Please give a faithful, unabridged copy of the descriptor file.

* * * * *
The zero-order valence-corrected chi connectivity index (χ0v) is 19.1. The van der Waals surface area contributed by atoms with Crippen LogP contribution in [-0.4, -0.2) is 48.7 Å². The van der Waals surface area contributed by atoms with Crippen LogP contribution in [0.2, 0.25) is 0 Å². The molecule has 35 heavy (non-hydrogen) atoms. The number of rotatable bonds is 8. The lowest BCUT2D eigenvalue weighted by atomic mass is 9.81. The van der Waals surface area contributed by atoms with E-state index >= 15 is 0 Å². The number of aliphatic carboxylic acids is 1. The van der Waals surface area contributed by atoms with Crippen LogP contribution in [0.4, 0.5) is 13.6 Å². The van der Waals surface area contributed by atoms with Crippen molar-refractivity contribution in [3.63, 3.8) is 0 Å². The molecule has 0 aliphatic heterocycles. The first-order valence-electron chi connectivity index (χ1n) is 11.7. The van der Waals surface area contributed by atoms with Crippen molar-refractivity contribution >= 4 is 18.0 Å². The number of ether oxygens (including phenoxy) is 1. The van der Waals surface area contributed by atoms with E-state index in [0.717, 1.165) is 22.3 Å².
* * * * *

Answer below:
The zero-order valence-corrected chi connectivity index (χ0v) is 19.1. The van der Waals surface area contributed by atoms with Crippen LogP contribution in [-0.4, -0.2) is 48.7 Å². The van der Waals surface area contributed by atoms with Crippen LogP contribution in [0.2, 0.25) is 0 Å². The molecule has 35 heavy (non-hydrogen) atoms. The number of rotatable bonds is 8. The lowest BCUT2D eigenvalue weighted by atomic mass is 9.81. The van der Waals surface area contributed by atoms with E-state index >= 15 is 0 Å². The number of aliphatic carboxylic acids is 1. The van der Waals surface area contributed by atoms with Crippen LogP contribution in [0.4, 0.5) is 13.6 Å². The van der Waals surface area contributed by atoms with Crippen molar-refractivity contribution in [3.63, 3.8) is 0 Å². The molecule has 0 aliphatic heterocycles. The first-order valence-electron chi connectivity index (χ1n) is 11.7. The van der Waals surface area contributed by atoms with Crippen molar-refractivity contribution >= 4 is 18.0 Å². The number of ether oxygens (including phenoxy) is 1. The van der Waals surface area contributed by atoms with E-state index in [0.717, 1.165) is 22.3 Å².